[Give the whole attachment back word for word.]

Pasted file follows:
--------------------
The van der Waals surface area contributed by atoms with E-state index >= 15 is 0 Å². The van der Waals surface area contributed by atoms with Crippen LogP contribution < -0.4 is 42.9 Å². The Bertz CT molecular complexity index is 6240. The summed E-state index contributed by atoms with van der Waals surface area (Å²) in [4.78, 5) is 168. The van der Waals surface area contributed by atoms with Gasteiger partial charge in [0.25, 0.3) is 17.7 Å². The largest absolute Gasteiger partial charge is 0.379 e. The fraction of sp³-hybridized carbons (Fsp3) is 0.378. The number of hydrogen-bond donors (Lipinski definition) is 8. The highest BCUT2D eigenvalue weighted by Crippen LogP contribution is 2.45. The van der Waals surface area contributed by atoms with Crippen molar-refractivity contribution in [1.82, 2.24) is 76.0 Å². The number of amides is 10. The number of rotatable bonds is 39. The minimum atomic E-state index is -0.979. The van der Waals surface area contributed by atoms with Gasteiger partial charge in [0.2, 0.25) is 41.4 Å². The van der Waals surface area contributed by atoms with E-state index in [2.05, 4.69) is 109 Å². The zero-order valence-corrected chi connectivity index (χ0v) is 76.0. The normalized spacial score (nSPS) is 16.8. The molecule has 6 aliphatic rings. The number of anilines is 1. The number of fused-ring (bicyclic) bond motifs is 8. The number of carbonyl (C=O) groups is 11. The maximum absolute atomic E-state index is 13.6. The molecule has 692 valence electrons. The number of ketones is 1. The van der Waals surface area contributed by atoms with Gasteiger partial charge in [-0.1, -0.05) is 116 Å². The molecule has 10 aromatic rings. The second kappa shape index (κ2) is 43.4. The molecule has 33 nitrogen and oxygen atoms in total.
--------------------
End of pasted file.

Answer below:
The van der Waals surface area contributed by atoms with E-state index >= 15 is 0 Å². The van der Waals surface area contributed by atoms with Crippen LogP contribution < -0.4 is 42.9 Å². The Bertz CT molecular complexity index is 6240. The summed E-state index contributed by atoms with van der Waals surface area (Å²) in [4.78, 5) is 168. The van der Waals surface area contributed by atoms with Gasteiger partial charge in [0.25, 0.3) is 17.7 Å². The largest absolute Gasteiger partial charge is 0.379 e. The fraction of sp³-hybridized carbons (Fsp3) is 0.378. The number of hydrogen-bond donors (Lipinski definition) is 8. The highest BCUT2D eigenvalue weighted by Crippen LogP contribution is 2.45. The van der Waals surface area contributed by atoms with Crippen molar-refractivity contribution in [1.82, 2.24) is 76.0 Å². The number of amides is 10. The number of rotatable bonds is 39. The minimum atomic E-state index is -0.979. The van der Waals surface area contributed by atoms with Gasteiger partial charge in [0.2, 0.25) is 41.4 Å². The van der Waals surface area contributed by atoms with E-state index in [2.05, 4.69) is 109 Å². The zero-order valence-corrected chi connectivity index (χ0v) is 76.0. The normalized spacial score (nSPS) is 16.8. The molecule has 6 aliphatic rings. The number of anilines is 1. The number of fused-ring (bicyclic) bond motifs is 8. The number of carbonyl (C=O) groups is 11. The maximum absolute atomic E-state index is 13.6. The molecule has 692 valence electrons. The number of ketones is 1. The van der Waals surface area contributed by atoms with Gasteiger partial charge in [-0.1, -0.05) is 116 Å². The molecule has 10 aromatic rings. The second kappa shape index (κ2) is 43.4. The molecule has 33 nitrogen and oxygen atoms in total.